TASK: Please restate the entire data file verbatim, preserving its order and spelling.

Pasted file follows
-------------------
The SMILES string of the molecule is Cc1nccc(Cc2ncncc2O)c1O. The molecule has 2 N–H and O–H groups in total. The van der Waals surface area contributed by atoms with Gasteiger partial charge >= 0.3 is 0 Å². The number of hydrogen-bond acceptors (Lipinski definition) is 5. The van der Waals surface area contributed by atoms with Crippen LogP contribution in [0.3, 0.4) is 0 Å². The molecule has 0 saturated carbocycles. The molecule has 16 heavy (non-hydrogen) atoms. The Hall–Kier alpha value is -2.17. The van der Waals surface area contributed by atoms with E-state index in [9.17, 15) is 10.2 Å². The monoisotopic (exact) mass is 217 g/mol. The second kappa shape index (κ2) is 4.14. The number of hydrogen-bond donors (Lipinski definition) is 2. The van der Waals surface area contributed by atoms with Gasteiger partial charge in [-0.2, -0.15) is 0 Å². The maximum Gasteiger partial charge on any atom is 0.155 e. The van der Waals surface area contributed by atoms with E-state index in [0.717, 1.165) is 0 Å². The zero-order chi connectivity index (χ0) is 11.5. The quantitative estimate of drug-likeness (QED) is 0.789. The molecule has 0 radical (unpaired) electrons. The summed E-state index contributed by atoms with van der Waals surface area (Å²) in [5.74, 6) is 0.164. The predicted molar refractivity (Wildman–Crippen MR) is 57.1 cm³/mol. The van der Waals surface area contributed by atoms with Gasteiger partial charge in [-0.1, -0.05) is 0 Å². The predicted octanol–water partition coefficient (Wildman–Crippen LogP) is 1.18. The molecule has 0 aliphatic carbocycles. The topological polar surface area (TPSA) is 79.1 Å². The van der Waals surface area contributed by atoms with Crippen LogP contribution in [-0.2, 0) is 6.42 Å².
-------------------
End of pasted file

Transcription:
The SMILES string of the molecule is Cc1nccc(Cc2ncncc2O)c1O. The molecule has 2 N–H and O–H groups in total. The van der Waals surface area contributed by atoms with Gasteiger partial charge >= 0.3 is 0 Å². The number of hydrogen-bond acceptors (Lipinski definition) is 5. The van der Waals surface area contributed by atoms with Crippen LogP contribution in [0.3, 0.4) is 0 Å². The molecule has 0 saturated carbocycles. The molecule has 16 heavy (non-hydrogen) atoms. The Hall–Kier alpha value is -2.17. The van der Waals surface area contributed by atoms with E-state index in [9.17, 15) is 10.2 Å². The monoisotopic (exact) mass is 217 g/mol. The second kappa shape index (κ2) is 4.14. The number of hydrogen-bond donors (Lipinski definition) is 2. The van der Waals surface area contributed by atoms with Gasteiger partial charge in [-0.2, -0.15) is 0 Å². The maximum Gasteiger partial charge on any atom is 0.155 e. The van der Waals surface area contributed by atoms with E-state index in [0.717, 1.165) is 0 Å². The zero-order chi connectivity index (χ0) is 11.5. The quantitative estimate of drug-likeness (QED) is 0.789. The molecule has 0 radical (unpaired) electrons. The summed E-state index contributed by atoms with van der Waals surface area (Å²) in [5.74, 6) is 0.164. The predicted molar refractivity (Wildman–Crippen MR) is 57.1 cm³/mol. The van der Waals surface area contributed by atoms with Gasteiger partial charge in [-0.1, -0.05) is 0 Å². The predicted octanol–water partition coefficient (Wildman–Crippen LogP) is 1.18. The molecule has 0 aliphatic carbocycles. The topological polar surface area (TPSA) is 79.1 Å². The van der Waals surface area contributed by atoms with Crippen LogP contribution in [-0.2, 0) is 6.42 Å².